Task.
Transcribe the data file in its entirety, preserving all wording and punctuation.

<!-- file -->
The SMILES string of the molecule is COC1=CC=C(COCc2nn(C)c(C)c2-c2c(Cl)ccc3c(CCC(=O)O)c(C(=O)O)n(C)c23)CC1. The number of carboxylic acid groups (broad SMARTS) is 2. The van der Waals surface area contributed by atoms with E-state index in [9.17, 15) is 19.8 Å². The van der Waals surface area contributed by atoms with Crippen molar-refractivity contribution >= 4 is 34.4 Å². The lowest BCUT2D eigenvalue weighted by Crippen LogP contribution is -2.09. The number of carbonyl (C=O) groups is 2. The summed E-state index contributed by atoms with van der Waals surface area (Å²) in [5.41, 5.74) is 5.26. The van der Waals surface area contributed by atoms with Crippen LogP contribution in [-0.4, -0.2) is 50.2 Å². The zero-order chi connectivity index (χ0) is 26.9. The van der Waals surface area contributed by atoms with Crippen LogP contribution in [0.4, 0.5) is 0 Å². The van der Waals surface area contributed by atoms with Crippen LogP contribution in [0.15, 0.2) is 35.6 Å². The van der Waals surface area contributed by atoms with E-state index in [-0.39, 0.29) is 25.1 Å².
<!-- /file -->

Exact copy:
The SMILES string of the molecule is COC1=CC=C(COCc2nn(C)c(C)c2-c2c(Cl)ccc3c(CCC(=O)O)c(C(=O)O)n(C)c23)CC1. The number of carboxylic acid groups (broad SMARTS) is 2. The van der Waals surface area contributed by atoms with E-state index in [9.17, 15) is 19.8 Å². The van der Waals surface area contributed by atoms with Crippen molar-refractivity contribution >= 4 is 34.4 Å². The lowest BCUT2D eigenvalue weighted by Crippen LogP contribution is -2.09. The number of carbonyl (C=O) groups is 2. The summed E-state index contributed by atoms with van der Waals surface area (Å²) in [5.41, 5.74) is 5.26. The van der Waals surface area contributed by atoms with Crippen LogP contribution in [-0.4, -0.2) is 50.2 Å². The zero-order chi connectivity index (χ0) is 26.9. The van der Waals surface area contributed by atoms with Crippen LogP contribution in [0.4, 0.5) is 0 Å². The van der Waals surface area contributed by atoms with Crippen LogP contribution in [0.15, 0.2) is 35.6 Å². The van der Waals surface area contributed by atoms with E-state index in [-0.39, 0.29) is 25.1 Å².